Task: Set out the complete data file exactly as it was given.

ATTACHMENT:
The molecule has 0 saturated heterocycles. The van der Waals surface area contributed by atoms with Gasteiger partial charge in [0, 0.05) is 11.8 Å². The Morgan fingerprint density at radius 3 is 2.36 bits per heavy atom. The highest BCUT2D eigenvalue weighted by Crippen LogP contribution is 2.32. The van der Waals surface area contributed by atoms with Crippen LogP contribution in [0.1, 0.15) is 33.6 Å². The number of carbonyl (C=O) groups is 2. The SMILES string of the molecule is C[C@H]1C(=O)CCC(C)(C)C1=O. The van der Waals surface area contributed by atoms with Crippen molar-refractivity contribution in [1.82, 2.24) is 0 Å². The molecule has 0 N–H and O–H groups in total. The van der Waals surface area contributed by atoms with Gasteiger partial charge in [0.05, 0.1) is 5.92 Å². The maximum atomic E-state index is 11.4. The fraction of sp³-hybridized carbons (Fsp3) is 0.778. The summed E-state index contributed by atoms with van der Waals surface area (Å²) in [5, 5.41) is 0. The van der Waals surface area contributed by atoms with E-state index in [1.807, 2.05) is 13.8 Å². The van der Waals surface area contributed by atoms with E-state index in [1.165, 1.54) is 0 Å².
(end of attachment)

The molecule has 0 saturated heterocycles. The van der Waals surface area contributed by atoms with Gasteiger partial charge in [0, 0.05) is 11.8 Å². The Morgan fingerprint density at radius 3 is 2.36 bits per heavy atom. The highest BCUT2D eigenvalue weighted by Crippen LogP contribution is 2.32. The van der Waals surface area contributed by atoms with Crippen LogP contribution in [0.1, 0.15) is 33.6 Å². The number of carbonyl (C=O) groups is 2. The SMILES string of the molecule is C[C@H]1C(=O)CCC(C)(C)C1=O. The van der Waals surface area contributed by atoms with Crippen molar-refractivity contribution in [1.82, 2.24) is 0 Å². The molecule has 0 N–H and O–H groups in total. The van der Waals surface area contributed by atoms with Gasteiger partial charge in [0.05, 0.1) is 5.92 Å². The maximum atomic E-state index is 11.4. The fraction of sp³-hybridized carbons (Fsp3) is 0.778. The summed E-state index contributed by atoms with van der Waals surface area (Å²) in [5, 5.41) is 0. The van der Waals surface area contributed by atoms with E-state index in [1.807, 2.05) is 13.8 Å². The van der Waals surface area contributed by atoms with E-state index in [1.165, 1.54) is 0 Å².